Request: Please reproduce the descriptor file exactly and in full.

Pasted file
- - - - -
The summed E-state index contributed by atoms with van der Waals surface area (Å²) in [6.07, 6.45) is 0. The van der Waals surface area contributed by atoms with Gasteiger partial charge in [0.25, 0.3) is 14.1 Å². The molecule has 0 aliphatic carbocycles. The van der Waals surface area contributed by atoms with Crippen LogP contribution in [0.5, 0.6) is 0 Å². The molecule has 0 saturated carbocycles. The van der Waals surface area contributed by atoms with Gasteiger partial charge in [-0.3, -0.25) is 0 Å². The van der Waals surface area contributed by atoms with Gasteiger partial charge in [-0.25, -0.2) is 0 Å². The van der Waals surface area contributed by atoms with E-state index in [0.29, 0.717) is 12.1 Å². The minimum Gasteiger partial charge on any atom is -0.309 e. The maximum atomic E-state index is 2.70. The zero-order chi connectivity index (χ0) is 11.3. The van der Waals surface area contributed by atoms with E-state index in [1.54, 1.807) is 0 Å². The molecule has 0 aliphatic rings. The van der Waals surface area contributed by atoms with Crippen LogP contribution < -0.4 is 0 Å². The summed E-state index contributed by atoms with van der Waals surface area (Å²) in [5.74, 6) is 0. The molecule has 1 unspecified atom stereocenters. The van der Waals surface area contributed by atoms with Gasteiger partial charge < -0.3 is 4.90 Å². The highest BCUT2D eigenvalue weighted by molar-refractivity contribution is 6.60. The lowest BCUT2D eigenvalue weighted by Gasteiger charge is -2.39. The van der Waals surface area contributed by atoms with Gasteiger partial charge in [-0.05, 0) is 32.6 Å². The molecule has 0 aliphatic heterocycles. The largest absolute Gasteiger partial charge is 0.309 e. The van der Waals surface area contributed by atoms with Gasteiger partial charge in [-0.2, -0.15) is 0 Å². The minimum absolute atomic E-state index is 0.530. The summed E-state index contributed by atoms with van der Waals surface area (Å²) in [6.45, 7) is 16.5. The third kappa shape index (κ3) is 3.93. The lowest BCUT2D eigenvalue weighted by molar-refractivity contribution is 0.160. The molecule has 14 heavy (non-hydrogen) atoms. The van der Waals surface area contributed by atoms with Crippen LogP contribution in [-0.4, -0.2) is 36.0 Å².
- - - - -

The summed E-state index contributed by atoms with van der Waals surface area (Å²) in [6.07, 6.45) is 0. The van der Waals surface area contributed by atoms with Gasteiger partial charge in [0.25, 0.3) is 14.1 Å². The molecule has 0 aliphatic carbocycles. The van der Waals surface area contributed by atoms with Crippen LogP contribution in [0.5, 0.6) is 0 Å². The molecule has 0 saturated carbocycles. The van der Waals surface area contributed by atoms with Gasteiger partial charge in [-0.3, -0.25) is 0 Å². The van der Waals surface area contributed by atoms with Gasteiger partial charge in [-0.25, -0.2) is 0 Å². The van der Waals surface area contributed by atoms with E-state index in [0.29, 0.717) is 12.1 Å². The minimum Gasteiger partial charge on any atom is -0.309 e. The maximum atomic E-state index is 2.70. The zero-order chi connectivity index (χ0) is 11.3. The van der Waals surface area contributed by atoms with E-state index in [1.54, 1.807) is 0 Å². The molecule has 0 aliphatic rings. The van der Waals surface area contributed by atoms with Crippen LogP contribution < -0.4 is 0 Å². The summed E-state index contributed by atoms with van der Waals surface area (Å²) in [5.74, 6) is 0. The molecule has 1 unspecified atom stereocenters. The van der Waals surface area contributed by atoms with Gasteiger partial charge < -0.3 is 4.90 Å². The highest BCUT2D eigenvalue weighted by molar-refractivity contribution is 6.60. The lowest BCUT2D eigenvalue weighted by Gasteiger charge is -2.39. The van der Waals surface area contributed by atoms with Gasteiger partial charge in [-0.05, 0) is 32.6 Å². The molecule has 0 aliphatic heterocycles. The largest absolute Gasteiger partial charge is 0.309 e. The van der Waals surface area contributed by atoms with Gasteiger partial charge in [-0.2, -0.15) is 0 Å². The minimum absolute atomic E-state index is 0.530. The summed E-state index contributed by atoms with van der Waals surface area (Å²) in [6.45, 7) is 16.5. The third kappa shape index (κ3) is 3.93. The lowest BCUT2D eigenvalue weighted by molar-refractivity contribution is 0.160. The molecule has 14 heavy (non-hydrogen) atoms. The van der Waals surface area contributed by atoms with Crippen LogP contribution in [-0.4, -0.2) is 36.0 Å².